HIPAA training requirements don’t often cross the average person’s mind when going to a medical professional. You just expect that all the details you tell them and any future test results will be kept confidential, shared only with others on a “need to know” basis. How well this happens depends on how well your medical professional performed during the HIPAA training requirements.
What is HIPAA?
HIPAA stands for Health Insurance Portability and Accountability Act of 1996 and all its later amendments. It is often misspelled as HIPPA. As defined by the U.S. Centers for Disease Control and Prevention (CDC), HIPAA is a federal law. Legally, that means it applies only to the United States. Basically, HIPAA legislates that “sensitive patient health information” (PHI) will not be “disclosed without the patient’s consent or knowledge”. However, there is also the HIPAA Privacy Rule.
As the CDC describes it, the Privacy Rule “strikes a balance that permits important uses of information while protecting the privacy of people who seek care and healing”. In other words, even without your specific consent, a group of entities (organizations such as healthcare providers, health plans, business associates, etc.) can receive and disclose (publicize) your health information for specific purposes and when required by other laws.
Why is a U.S. federal law relevant overseas?
The simple reason is the global nature of today’s healthcare. If your organization wants to do business with U.S. healthcare organizations, you need to show them to their satisfaction that you and your employees can safeguard the PHI of the clients you will be working with. Thus, the need for overseas organizations to be HIPAA compliant.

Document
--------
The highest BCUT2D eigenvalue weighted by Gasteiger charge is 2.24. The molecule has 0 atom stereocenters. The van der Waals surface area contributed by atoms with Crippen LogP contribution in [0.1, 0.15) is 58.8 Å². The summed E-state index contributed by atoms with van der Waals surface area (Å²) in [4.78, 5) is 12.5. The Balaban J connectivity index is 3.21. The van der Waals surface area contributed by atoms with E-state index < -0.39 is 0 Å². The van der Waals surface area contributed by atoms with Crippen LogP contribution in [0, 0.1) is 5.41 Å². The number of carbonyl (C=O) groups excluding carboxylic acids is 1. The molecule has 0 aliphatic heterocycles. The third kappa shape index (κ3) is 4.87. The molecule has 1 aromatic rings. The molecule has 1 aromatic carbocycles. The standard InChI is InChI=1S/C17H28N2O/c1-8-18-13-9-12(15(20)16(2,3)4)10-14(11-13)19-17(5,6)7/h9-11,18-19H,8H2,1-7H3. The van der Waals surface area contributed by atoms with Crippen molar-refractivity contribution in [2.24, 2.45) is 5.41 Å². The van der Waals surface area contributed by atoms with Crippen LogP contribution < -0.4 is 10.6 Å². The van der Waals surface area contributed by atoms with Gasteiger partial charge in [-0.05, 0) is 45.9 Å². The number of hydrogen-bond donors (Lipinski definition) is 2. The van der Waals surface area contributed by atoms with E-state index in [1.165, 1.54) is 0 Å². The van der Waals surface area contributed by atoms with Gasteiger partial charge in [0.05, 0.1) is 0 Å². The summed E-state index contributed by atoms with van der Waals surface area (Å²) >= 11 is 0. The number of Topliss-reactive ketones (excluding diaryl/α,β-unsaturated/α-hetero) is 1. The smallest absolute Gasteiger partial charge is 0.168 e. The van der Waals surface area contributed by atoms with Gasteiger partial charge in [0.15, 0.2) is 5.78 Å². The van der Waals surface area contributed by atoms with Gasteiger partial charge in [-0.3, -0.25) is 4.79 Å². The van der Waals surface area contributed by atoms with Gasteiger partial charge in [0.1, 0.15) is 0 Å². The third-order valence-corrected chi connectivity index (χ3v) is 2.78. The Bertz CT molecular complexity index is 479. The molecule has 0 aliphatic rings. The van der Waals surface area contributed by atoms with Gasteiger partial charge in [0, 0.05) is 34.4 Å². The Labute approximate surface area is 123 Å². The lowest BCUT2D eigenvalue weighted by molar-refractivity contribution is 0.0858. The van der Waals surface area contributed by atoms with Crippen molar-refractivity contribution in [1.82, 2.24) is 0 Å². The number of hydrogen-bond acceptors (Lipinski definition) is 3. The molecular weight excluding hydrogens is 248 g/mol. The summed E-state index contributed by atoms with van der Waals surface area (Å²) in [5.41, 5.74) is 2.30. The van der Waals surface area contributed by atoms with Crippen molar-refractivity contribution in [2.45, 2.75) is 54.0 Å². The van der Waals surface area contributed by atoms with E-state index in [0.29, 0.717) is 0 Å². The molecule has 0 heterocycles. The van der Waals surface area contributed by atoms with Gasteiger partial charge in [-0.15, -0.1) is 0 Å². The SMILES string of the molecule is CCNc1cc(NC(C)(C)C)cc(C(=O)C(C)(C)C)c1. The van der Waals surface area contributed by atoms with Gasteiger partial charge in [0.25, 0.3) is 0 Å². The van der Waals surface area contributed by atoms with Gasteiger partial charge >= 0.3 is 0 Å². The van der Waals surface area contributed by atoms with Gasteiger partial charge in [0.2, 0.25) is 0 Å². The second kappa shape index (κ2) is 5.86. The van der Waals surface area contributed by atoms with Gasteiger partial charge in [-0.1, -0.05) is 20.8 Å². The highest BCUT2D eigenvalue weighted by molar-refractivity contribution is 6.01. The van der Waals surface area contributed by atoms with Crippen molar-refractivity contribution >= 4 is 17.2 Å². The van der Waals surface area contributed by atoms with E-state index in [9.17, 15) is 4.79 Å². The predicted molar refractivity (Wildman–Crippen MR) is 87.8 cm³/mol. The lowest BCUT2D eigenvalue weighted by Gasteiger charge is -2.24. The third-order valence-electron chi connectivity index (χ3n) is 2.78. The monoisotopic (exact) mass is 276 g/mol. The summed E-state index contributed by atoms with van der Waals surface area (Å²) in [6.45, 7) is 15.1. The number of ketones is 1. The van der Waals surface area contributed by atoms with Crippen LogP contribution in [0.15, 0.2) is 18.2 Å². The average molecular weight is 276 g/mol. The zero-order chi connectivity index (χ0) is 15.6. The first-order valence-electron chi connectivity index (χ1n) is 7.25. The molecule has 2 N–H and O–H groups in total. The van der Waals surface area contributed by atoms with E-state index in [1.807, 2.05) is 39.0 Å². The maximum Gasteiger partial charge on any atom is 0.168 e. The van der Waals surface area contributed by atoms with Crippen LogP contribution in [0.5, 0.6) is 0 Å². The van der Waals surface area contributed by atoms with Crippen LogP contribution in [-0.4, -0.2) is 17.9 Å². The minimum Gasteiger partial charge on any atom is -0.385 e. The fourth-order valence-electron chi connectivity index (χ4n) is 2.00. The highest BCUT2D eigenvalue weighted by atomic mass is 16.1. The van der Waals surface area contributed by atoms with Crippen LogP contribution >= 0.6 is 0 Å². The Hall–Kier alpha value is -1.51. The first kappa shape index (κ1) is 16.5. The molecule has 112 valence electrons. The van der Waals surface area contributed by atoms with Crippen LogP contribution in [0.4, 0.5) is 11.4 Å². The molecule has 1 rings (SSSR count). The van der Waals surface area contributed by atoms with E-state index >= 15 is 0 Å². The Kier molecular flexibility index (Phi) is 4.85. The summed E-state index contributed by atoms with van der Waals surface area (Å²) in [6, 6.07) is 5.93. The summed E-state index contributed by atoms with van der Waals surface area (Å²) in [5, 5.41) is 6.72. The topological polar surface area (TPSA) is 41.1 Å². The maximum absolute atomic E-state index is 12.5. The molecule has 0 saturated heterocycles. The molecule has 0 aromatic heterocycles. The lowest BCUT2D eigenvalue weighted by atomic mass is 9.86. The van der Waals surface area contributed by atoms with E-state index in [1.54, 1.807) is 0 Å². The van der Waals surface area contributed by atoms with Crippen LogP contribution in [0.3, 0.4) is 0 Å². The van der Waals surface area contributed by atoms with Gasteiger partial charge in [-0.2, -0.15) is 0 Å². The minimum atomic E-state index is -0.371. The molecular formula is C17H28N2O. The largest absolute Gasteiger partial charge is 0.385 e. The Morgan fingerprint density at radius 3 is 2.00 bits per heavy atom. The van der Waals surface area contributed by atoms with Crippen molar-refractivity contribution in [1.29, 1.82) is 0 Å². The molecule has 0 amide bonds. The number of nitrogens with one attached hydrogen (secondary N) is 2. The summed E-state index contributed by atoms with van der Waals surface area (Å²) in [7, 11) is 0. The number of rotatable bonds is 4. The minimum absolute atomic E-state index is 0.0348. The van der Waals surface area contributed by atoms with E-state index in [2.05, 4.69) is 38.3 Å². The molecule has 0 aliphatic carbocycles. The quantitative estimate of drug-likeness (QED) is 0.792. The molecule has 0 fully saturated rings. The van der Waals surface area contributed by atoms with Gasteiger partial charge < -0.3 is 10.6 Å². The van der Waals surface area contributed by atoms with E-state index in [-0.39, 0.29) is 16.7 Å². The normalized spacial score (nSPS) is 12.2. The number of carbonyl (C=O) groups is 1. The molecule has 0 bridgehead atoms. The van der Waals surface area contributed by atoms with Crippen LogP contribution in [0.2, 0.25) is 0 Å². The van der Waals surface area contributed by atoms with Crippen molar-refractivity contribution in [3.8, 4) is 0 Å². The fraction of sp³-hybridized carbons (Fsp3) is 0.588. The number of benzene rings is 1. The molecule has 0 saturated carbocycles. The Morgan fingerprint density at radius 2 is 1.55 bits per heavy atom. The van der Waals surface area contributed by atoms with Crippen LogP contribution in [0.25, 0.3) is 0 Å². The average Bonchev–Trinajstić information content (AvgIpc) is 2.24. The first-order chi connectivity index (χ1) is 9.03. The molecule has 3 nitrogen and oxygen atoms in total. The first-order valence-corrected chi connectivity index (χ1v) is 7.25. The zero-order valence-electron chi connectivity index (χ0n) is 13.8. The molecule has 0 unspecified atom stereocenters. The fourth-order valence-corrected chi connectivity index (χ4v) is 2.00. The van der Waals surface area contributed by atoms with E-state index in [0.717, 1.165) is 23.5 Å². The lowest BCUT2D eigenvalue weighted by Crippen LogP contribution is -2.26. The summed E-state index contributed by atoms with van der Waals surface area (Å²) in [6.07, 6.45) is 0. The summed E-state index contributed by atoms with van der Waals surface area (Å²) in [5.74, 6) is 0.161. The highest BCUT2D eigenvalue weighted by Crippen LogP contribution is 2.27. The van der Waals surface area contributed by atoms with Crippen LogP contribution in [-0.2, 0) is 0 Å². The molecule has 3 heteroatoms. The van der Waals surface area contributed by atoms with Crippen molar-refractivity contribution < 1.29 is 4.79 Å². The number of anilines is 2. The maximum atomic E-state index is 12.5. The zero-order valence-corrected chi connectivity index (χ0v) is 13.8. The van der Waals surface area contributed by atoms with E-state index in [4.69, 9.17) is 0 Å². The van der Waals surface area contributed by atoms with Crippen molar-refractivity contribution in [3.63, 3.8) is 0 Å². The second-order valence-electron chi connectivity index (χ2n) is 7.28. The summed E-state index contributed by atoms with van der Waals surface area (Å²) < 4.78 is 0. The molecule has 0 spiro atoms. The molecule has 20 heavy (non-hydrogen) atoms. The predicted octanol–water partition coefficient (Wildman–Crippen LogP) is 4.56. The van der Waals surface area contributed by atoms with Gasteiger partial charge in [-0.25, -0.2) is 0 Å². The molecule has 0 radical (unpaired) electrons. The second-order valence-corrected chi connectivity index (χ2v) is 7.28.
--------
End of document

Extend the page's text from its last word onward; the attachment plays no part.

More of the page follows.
HIPAA training requirements
The amount of HIPAA tools, guidance documents, and educational materials is vast. Taking a look at the HealthIT.gov page, “Health IT Privacy and Security Resources for Providers”, we are informed that the information was gathered and prepared by a team of people from “the Office of the National Coordinator for Health Information Technology (ONC), the U.S. Department of Health and Human Services (HHS) Office for Civil Rights (OCR), and other HHS agencies”. It makes sense that such a large amount of contributors would be needed to create such a huge body of information.
It also points out the challenges of identifying the HIPAA training requirements. Which are the items, out of this incredibly large set of knowledge and skills, that will best serve the goal of HIPAA? (That is why, as we mentioned earlier, HIPAA compliance will only be as good as the training given.)
Despite the challenges, there is governmental guidance. Let’s take a look at the basic HIPAA training requirements in the order presented by the U.S. government.
Requirement #1: The HIPAA Act
Knowing the purpose of the act, later implications, requirements, standards, timetables, and penalties. Especially important is the protection of ePHI (electronic patient health information).
Requirement #2: The Privacy Rule
An understanding of the national protection in place to safeguard people’s health information, including how such information can be used and disclosed. This rule also covers the patient’s rights in this regard.